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Android Security Issues - A By-Product of Using Open Source?

Many analysts have predicted a great future to Android

A lot of talk has been circulating lately about security issues in Android. Should anyone really be surprised to discover that an open source system is not only open to legitimate developers but also to hackers? Is it reasonable to expect that a system developed and maintained by thousands of heterogeneous developers can be relied upon to behave reasonably well under all circumstances?

The concept of open source is very appealing. Highly talented developers have created tremendous products and generously shared them with the rest of us. Individual developers are not at issue here. The issue is with the concept of building critical systems on an unsupported framework such as Android.

Having spent a good deal of time porting Android to our DevTouch Pro tablet (www.devtouchpro.com), I had the chance to take a deep look at the internals of Android and its underlying Linux kernel. I also had to support our team of developers in finding solutions to the myriad of issues that we faced.

Here are some of the difficulties that we encountered, that irremediably shook my belief that Android is a viable operating system:

  • The first major hurdle is that there is a split between the Linux Kernel and the Android Kernel. At some point in time, Linux Kernel developers decided to kick out Android developers for various reasons. Device developers ended up with two sets of source-code to deal with. Some functionality and fixes became available in one set but not the other.
  • The lack of centralized or properly maintained documentation is a real nightmare to both newcomers and experienced developers. Googling the Web trying to understand the source of an error or a crash produces tons of useless forum posts and mailing lists, outdated blog articles and incomprehensible developer jargon that never get you anywhere. To Google documentation for explaining the internals of the OS, or how to adapt it to a device, is either nonexistent or completely outdated.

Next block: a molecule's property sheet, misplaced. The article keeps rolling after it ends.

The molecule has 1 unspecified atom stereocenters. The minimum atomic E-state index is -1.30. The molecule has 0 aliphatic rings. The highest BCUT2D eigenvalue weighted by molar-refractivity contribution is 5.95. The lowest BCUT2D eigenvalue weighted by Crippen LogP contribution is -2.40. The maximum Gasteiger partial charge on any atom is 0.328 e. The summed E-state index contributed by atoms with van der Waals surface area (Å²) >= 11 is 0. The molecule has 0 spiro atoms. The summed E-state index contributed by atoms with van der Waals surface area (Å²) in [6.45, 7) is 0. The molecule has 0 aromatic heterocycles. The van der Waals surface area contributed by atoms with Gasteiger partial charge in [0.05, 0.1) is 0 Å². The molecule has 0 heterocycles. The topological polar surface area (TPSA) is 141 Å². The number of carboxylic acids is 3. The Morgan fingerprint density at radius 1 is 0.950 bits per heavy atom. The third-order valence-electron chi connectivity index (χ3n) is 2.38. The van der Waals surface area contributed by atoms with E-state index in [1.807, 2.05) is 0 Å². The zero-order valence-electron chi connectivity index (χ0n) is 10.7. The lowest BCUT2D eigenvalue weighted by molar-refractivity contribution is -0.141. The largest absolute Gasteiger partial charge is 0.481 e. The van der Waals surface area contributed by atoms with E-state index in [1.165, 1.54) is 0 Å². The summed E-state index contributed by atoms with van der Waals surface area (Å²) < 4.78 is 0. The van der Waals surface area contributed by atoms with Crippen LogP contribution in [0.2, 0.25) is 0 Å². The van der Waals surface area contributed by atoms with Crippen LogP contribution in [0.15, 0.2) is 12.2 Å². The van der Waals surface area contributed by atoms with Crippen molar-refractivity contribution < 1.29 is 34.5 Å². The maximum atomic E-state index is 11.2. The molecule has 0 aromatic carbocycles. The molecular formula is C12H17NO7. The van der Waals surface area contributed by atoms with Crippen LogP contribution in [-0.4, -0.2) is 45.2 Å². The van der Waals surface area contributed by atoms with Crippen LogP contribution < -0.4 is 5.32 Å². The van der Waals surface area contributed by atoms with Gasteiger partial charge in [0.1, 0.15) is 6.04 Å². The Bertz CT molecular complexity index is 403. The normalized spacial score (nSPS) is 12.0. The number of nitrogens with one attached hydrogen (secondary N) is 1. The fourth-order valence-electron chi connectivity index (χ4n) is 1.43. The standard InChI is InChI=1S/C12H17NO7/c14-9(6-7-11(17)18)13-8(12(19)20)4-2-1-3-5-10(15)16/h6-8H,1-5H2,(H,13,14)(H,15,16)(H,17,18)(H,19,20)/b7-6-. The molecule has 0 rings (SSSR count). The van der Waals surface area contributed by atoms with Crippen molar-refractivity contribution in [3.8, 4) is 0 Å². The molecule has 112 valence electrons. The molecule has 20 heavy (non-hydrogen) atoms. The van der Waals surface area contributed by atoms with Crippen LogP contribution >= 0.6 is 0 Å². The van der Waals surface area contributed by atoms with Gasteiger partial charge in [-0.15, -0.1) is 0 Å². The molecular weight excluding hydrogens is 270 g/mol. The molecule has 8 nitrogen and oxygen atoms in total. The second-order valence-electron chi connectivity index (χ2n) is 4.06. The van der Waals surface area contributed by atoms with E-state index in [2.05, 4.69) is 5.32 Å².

• On top of nonexistent documentation, there is no one to whom one can submit an issue or ask a question and expect a meaningful answer. Use at your own risk says the license, and the concept applies very well to open source Android.

Many developers have resorted to all kinds of hacks to resolve their issues - browsing through thousand of lines of source code and applying workarounds here and there without ever knowing if there will be side-effects to the changes being made. The end result: Android phones that have to be rebooted three times a day, phones that refuse to start, applications that behave erratically and security issues that keep popping up here and there that make the headlines.

Many analysts have predicted a great future to Android. I am not sure these analysts have ever looked beneath the hood. I see Android as being doomed unless Google takes a serious approach to making it anything more than an experiment. Close down the code, do a complete review, charge a license fee, provide documentation and customer support. This is the only way that this system is going to survive.

Caveat Emptor!

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Franc Gagnon is a technical copywriter for Amyuni Technologies–a PDF solution provider. Amyuni products are integrated into applications used worldwide. The company's software tools are the PDF engines behind several leading business applications created by large software companies such as Intuit, Sage, CaseWare and many more.

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